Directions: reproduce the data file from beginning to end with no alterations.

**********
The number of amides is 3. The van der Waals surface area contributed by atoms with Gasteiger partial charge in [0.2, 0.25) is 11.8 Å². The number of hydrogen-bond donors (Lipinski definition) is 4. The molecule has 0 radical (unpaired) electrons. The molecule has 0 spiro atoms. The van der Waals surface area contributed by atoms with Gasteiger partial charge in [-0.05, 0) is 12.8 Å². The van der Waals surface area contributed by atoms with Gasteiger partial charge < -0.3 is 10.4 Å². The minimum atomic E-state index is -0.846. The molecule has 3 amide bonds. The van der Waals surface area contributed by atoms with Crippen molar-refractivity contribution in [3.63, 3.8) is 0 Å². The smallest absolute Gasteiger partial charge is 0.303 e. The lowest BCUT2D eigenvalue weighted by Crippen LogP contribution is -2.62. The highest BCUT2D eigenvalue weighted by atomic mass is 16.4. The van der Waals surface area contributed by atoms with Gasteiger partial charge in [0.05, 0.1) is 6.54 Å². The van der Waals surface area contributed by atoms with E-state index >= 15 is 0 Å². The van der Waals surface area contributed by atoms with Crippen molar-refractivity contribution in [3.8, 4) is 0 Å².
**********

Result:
The number of amides is 3. The van der Waals surface area contributed by atoms with Gasteiger partial charge in [0.2, 0.25) is 11.8 Å². The number of hydrogen-bond donors (Lipinski definition) is 4. The molecule has 0 radical (unpaired) electrons. The molecule has 0 spiro atoms. The van der Waals surface area contributed by atoms with Gasteiger partial charge in [-0.05, 0) is 12.8 Å². The van der Waals surface area contributed by atoms with Gasteiger partial charge < -0.3 is 10.4 Å². The minimum atomic E-state index is -0.846. The molecule has 3 amide bonds. The van der Waals surface area contributed by atoms with Crippen molar-refractivity contribution in [3.63, 3.8) is 0 Å². The smallest absolute Gasteiger partial charge is 0.303 e. The lowest BCUT2D eigenvalue weighted by Crippen LogP contribution is -2.62. The highest BCUT2D eigenvalue weighted by atomic mass is 16.4. The van der Waals surface area contributed by atoms with Gasteiger partial charge in [0.05, 0.1) is 6.54 Å². The van der Waals surface area contributed by atoms with E-state index >= 15 is 0 Å². The van der Waals surface area contributed by atoms with Crippen molar-refractivity contribution in [3.8, 4) is 0 Å².